Strike three.
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Old 04-05-2016, 11:21   #4149
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Re: Why Climate Change Won't Matter in 20 Years

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Originally Posted by SailOar View Post
I don't know whether Lindzen's figures are correct or not, but I don't think anyone disagrees with you that the Paris agreements are insufficient to the task.

What I see as the current biggest problem is the insanely stupid intransigence of many Republicans and fundamentalist Christians (often one and the same). If that log jamb can be picked loose there is a possibility that clever scientists and engineers, supported by government coffers, can come up with a technological solution that won't send us back to the Dark Ages... Maybe...

That's one of the funniest picture I have seen but kinda scarey as well
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Old 04-05-2016, 11:48   #4150
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Re: Why Climate Change Won't Matter in 20 Years

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Originally Posted by Reefmagnet View Post
Good work. Now you're finally starting to think like a skeptic.


BTW, a couple of points about your chart. Firstly it uses a logarithmic period scale, so most of it falls within the last 600 million years which just happens to coincide with existence of complex life on the planet and secondly, you lifted the graph from a paper written by an author (whom even I would call a "denier", although having said that the data of the graph isn't his work) by the name of Nasif Nahle.

Carbon Dioxide Through the Geological Eras
By your definition the IPCC is populated by skeptics as well. Their reports includes many factors in climate change.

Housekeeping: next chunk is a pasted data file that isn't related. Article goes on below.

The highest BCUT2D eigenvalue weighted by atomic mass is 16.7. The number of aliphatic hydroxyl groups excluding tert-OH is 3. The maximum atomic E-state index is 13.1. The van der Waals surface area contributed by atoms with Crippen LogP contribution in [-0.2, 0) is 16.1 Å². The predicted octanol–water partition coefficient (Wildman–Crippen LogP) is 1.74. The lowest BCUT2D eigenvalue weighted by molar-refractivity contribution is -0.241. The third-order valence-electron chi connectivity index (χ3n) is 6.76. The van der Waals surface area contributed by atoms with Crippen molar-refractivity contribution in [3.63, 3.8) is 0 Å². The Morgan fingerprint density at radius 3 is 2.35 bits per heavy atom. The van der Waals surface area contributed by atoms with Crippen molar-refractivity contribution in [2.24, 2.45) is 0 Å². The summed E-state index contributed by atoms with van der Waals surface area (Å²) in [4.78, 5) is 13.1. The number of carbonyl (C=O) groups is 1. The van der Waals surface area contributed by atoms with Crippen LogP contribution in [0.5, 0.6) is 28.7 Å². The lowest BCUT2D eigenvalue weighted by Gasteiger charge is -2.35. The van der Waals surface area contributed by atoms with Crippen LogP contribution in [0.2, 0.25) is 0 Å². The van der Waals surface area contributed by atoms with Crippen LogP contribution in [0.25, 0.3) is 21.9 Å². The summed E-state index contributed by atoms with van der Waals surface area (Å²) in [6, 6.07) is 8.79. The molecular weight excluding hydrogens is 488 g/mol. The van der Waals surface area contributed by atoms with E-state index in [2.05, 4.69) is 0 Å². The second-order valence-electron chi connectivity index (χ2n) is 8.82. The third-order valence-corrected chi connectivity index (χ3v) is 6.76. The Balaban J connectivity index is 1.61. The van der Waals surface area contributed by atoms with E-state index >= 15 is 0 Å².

I know who Nahle is. The graph seems to attract little dispute; his interpretation and conclusions are simplistic at best.

See - I read deniers work as well.
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Old 04-05-2016, 16:44   #4151
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Re: Why Climate Change Won't Matter in 20 Years

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Originally Posted by jackdale View Post
By your definition the IPCC is populated by skeptics as well. Their reports includes many factors in climate change.


From the Introduction of IPCC 2014 Summary for Policymakers...

SPM 1. Observed Changes and their Causes
Quote:
Human influence on the climate system is clear, and recent anthropogenic emissions of greenhouse gases are the highest in history. Recent climate changes have had widespread impacts on human and natural systems.
And

SPM 1.2 Causes of climate change
Quote:
Anthropogenic greenhouse gas emissions have increased since the pre-industrial era, driven largely by economic and population growth, and are now higher than ever. This has led to atmospheric concentrations of carbon dioxide, methane and nitrous oxide that are unprecedented in at least the last 800,000 years. Their effects, together with those of other anthropogenic drivers, have been detected throughout the climate system and are extremely likely to have been the dominant cause of the observed warming since the mid-20th century.
So, "many factors" are basically itemised as CO2, nitrous oxide and methane? Even H2O fails to get a mention. Although I guess the inclusion of the phrase "other anthropogenic drivers" provides an out. I mean this is only the all important Summary for Policy Makers document, after all.


Quote:
Originally Posted by jackdale View Post
I know who Nahle is. The graph seems to attract little dispute; his interpretation and conclusions are simplistic at best.